Petition to Repeal Marijuana Prohibition Filed By Jon Gettman
A new legal challenge to marijuana's schedule I prohibited status was filed by Jon Gettman, former National Director of the National Organization for the Reform of Marijuana Laws (NORML), 1986-1989.
On July 10, 1995, Gettman filed a 55,000-word petition with the Drug Enforcement Administration (DEA) requesting proceedings to have marijuana and all cannabinoids removed from schedules I and II of the Controlled Substances Act because they do not have the abuse potential required by statute for inclusion in those schedules.
The DEA accepted Gettman's petition for filing on July 27, 1995 and is now in the process of determining if there are sufficient grounds to initiate further proceedings. DEA accurately says his petition seeks to "remove these drugs from their respective schedules, and reschedule these drugs on the basis of evaluations by the Department of Health and Human Services (HHS) and in accordance with existing law."
Gettman's petition details various research findings, presenting several major issues and questions that the government will have to resolve or answer:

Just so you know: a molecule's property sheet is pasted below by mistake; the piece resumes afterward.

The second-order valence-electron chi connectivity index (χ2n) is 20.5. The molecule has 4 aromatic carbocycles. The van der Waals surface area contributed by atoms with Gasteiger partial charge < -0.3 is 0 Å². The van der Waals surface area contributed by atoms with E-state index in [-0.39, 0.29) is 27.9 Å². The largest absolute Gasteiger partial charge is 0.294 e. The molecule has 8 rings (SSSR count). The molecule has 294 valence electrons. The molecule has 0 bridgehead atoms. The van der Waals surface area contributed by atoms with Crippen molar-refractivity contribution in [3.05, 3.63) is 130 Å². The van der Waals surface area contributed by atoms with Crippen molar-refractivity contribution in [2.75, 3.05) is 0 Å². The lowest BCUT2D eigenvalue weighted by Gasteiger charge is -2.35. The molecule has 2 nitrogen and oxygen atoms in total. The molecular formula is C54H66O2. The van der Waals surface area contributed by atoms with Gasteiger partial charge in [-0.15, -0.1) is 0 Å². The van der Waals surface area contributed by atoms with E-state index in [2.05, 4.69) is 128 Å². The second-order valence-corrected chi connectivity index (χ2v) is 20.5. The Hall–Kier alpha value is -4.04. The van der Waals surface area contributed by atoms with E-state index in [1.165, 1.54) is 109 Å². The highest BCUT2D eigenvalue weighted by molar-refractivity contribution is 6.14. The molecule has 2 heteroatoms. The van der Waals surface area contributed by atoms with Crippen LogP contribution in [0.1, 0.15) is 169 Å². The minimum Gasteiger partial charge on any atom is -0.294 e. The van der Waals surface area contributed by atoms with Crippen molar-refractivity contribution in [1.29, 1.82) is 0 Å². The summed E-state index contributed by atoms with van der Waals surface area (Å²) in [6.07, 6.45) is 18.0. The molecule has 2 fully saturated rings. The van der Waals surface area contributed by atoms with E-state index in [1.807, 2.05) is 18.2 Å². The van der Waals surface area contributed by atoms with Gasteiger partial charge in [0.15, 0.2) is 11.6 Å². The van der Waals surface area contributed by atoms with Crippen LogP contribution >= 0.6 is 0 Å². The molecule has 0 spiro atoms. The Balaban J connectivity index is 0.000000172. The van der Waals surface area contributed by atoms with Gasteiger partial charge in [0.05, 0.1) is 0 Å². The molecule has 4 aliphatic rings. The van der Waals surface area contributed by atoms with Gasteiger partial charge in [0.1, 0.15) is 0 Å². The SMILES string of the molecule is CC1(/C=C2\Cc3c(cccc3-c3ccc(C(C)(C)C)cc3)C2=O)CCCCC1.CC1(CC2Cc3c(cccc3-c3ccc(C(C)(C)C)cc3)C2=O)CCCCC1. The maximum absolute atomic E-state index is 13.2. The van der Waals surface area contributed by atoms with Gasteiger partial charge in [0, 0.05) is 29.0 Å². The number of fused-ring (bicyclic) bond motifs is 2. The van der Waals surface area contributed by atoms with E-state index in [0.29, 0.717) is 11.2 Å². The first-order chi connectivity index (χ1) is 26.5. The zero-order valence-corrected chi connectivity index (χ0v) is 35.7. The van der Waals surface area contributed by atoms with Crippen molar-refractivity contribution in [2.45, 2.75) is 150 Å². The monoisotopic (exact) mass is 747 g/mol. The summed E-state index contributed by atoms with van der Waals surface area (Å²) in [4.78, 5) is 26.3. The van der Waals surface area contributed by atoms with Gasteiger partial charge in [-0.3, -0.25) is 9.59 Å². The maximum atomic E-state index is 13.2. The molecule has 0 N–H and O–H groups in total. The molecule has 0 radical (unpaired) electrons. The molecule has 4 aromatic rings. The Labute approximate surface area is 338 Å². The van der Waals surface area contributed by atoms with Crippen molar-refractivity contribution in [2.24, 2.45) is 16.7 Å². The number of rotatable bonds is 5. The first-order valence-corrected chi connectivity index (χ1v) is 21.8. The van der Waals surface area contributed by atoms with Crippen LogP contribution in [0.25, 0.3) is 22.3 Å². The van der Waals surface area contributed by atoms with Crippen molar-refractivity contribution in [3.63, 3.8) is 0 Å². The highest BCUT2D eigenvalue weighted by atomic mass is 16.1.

Gettman has compiled research to address these issues, and he believes these are important questions for the government to nswer. The issues he has raised roughly correspond to the statutory issues that must be a part of regulatory decisions by the DEA according to 21 U.S.C. §811 (c) of the Controlled Substances Act. The U.S. Court of Appeals for the DC Circuit has ruled that abuse potential is the key criterion for scheduling marijuana (NORML v. DEA, 559 F.2d 735 (1977)).
"My understanding of the scientific literature and the case law asserts that HHS will not be able to produce a finding that marijuana has sufficient abuse potential to justify schedule I or II status," Gettman said. "I am presenting these issues to the government in a legal form which subjects their response to judicial review. I expect a lengthy and adversarial process ahead." Gettman will be represented by Michael Kennedy, a very respected New York attorney.
[In a two-part series he wrote for High Times magazine, Gettman described research by the National Institute of Mental Health that is the basis for his petition (Jon Gettman, "Marijuana and the Brain," High Times, March 1995, p. 26-29 and Jon Gettman, "The Tolerance Factor," July 1995, p. 26-29). The second of these articles is available on the High Times Web page at http://www.hightimes.com. Two 15,000-word booklets and a press release detailing Gettman's research and petition are available from NORML. For more information, contact NORML at 1001 Connecticut Avenue, NW, Suite 1010, Washington DC 20036, 202-483-5500.]